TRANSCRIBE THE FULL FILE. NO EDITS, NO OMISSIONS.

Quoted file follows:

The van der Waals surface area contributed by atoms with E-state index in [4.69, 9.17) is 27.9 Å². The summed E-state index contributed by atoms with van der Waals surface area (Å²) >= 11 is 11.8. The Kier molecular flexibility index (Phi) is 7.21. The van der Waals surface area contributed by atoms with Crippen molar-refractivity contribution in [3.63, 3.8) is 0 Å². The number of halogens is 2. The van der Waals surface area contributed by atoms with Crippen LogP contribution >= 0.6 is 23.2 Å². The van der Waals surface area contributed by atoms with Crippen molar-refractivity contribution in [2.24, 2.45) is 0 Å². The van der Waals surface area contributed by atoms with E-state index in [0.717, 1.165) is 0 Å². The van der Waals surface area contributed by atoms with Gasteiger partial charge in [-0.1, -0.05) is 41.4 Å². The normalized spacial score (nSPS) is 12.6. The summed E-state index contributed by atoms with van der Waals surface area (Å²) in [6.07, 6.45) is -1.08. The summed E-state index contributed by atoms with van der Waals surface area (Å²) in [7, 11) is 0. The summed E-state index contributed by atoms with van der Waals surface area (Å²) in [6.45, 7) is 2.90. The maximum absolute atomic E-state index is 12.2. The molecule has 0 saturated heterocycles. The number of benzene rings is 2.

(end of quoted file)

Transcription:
The van der Waals surface area contributed by atoms with E-state index in [4.69, 9.17) is 27.9 Å². The summed E-state index contributed by atoms with van der Waals surface area (Å²) >= 11 is 11.8. The Kier molecular flexibility index (Phi) is 7.21. The van der Waals surface area contributed by atoms with Crippen molar-refractivity contribution in [3.63, 3.8) is 0 Å². The number of halogens is 2. The van der Waals surface area contributed by atoms with Crippen LogP contribution >= 0.6 is 23.2 Å². The van der Waals surface area contributed by atoms with Crippen molar-refractivity contribution in [2.24, 2.45) is 0 Å². The van der Waals surface area contributed by atoms with E-state index in [0.717, 1.165) is 0 Å². The van der Waals surface area contributed by atoms with Gasteiger partial charge in [-0.1, -0.05) is 41.4 Å². The normalized spacial score (nSPS) is 12.6. The summed E-state index contributed by atoms with van der Waals surface area (Å²) in [6.07, 6.45) is -1.08. The summed E-state index contributed by atoms with van der Waals surface area (Å²) in [7, 11) is 0. The summed E-state index contributed by atoms with van der Waals surface area (Å²) in [6.45, 7) is 2.90. The maximum absolute atomic E-state index is 12.2. The molecule has 0 saturated heterocycles. The number of benzene rings is 2.